In addition to his artistic achievements, Portinari was also a dedicated philanthropist. He founded the Cândido Portinari Foundation to promote the arts and education in Brazil, and he donated many of his own works to museums and cultural institutions throughout the country. Portinari's legacy has been recognized with numerous posthumous awards and honors, including a museum dedicated to his life and work in his hometown of Brodowski. His paintings continue to be highly sought after by collectors around the world, and his influence can be seen in the work of many contemporary Brazilian artists. Today, Portinari is remembered not only as a great painter, but also as a champion of social justice and a pioneer of modern Brazilian art.
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Mário Rodrigues Filho (June 3, 1908-September 17, 1966) also known as Mário Filho Rodrigues or Mário Filho was a Brazilian writer and journalist.
He was born in Recife, Pernambuco, Brazil and grew up in Rio de Janeiro. Mário Filho was known for his reporting on sports, especially football (soccer), and was a strong advocate for the sport in Brazil. He wrote for several newspapers in Rio de Janeiro, including O Mundo, Jornal dos Sports, and A Noite.
Mário Filho is also recognized for his contributions to the history and culture of Rio de Janeiro. He wrote several books on the subject, including "Cortiços e Famílias", which documented the lives of poor families living in the city’s tenement buildings, and "O Negro no Futebol Brasileiro" (The Black in Brazilian Football), which chronicled the role of black players in Brazilian football.
In addition, Mário Filho was a key figure in the construction of the Maracanã Stadium in Rio de Janeiro, which was built for the 1950 FIFA World Cup. He was a vocal supporter of the stadium’s construction and used his platform as a journalist to rally public support for the project.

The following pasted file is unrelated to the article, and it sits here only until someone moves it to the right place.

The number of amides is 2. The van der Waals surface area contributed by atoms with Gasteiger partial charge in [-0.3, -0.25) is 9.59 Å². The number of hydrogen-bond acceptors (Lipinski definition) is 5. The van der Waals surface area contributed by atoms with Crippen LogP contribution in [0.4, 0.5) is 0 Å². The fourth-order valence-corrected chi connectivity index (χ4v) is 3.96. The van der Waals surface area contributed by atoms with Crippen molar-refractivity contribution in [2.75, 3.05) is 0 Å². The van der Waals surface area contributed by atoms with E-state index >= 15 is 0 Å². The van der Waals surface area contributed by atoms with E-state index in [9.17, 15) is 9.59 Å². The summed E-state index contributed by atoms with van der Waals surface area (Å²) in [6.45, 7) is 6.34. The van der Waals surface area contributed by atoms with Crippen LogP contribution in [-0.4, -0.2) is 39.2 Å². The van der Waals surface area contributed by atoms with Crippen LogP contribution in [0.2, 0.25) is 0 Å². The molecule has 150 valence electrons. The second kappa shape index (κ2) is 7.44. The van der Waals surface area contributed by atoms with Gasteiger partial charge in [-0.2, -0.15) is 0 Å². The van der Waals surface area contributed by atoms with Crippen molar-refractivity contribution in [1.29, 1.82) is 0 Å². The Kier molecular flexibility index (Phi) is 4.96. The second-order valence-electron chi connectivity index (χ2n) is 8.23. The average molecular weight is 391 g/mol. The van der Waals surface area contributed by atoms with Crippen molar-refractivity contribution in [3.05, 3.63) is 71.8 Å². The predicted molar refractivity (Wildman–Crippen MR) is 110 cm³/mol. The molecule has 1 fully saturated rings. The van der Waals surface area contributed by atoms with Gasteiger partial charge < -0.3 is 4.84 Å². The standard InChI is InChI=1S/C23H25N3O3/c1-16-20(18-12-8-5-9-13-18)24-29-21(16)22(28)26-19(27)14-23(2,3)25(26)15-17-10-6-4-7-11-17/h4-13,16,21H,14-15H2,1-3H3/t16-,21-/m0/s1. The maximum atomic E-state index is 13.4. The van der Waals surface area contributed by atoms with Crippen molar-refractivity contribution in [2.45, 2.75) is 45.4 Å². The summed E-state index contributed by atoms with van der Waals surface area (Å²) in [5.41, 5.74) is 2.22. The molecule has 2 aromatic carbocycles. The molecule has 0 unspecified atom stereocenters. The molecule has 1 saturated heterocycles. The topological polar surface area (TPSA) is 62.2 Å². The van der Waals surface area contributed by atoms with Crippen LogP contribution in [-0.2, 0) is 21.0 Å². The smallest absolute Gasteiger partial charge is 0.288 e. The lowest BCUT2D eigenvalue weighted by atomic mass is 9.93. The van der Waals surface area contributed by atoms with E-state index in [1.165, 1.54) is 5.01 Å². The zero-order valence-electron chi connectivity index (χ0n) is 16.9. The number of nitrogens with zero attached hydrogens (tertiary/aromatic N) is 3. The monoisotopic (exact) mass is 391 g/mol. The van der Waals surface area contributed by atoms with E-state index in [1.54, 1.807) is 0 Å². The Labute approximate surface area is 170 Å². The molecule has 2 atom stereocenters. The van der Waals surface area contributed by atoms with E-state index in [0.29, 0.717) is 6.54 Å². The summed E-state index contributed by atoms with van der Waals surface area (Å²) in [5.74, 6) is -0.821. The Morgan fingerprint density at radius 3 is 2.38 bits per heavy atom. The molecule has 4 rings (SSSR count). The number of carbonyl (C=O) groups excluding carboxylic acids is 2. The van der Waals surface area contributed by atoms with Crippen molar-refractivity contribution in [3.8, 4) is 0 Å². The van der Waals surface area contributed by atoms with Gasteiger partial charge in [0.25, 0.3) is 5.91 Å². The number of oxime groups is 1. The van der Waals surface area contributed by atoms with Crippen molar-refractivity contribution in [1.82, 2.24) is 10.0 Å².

Mário Filho passed away on September 17, 1966, at the age of 58. The Maracanã Stadium was renamed the Estádio Jornalista Mário Filho in his honor in 1966.
Furthermore, Mário Filho was also involved in the cultural and political spheres of Rio de Janeiro. He was a member of the Brazilian Communist Party and was arrested several times for his political beliefs during the dictatorship of Getúlio Vargas. He also wrote extensively on the cultural traditions of Rio de Janeiro, including samba music and carnival. His book "O Mundo que o Carnaval Criou" (The World Created by Carnival) is considered a seminal work on the subject. Even after his passing, Mário Filho continued to be a celebrated figure in Brazilian journalism and sports. In 2000, the annual Campeonato Carioca football tournament was named the Taça Mario Filho in his honor, and in 2021, he was posthumously inducted into the Brazilian Football Museum Hall of Fame.
Mário Filho left an indelible mark on Brazilian journalism through his writing and advocacy for sports and social causes. As a journalist, he was known for his eloquence and passion for his subjects, and he used his platform to bring attention to issues that mattered to him, such as the unjust treatment of poor families and the contributions of black players to Brazilian football. His work helped to shape the cultural landscape of Rio de Janeiro and cemented his legacy as a pioneering journalist and writer. Despite his untimely passing, Mário Filho's contributions to Brazilian culture continue to be celebrated today, and he is regarded as a hero in the world of sports and journalism.
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João Nogueira (November 12, 1941 Rio de Janeiro-June 5, 2000 Rio de Janeiro) also known as João Noguiera, Joao Nogueira or Nogueira, João was a Brazilian singer and composer. His child is Diogo Nogueira.
His most recognized albums: Meus Momentos, Clube Do Samba, , , Além Do Que Os Olhos Podem Ver and .
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Ubiratan Pereira Maciel (January 18, 1944 São Paulo-July 17, 2002 Brasília) was a Brazilian personality.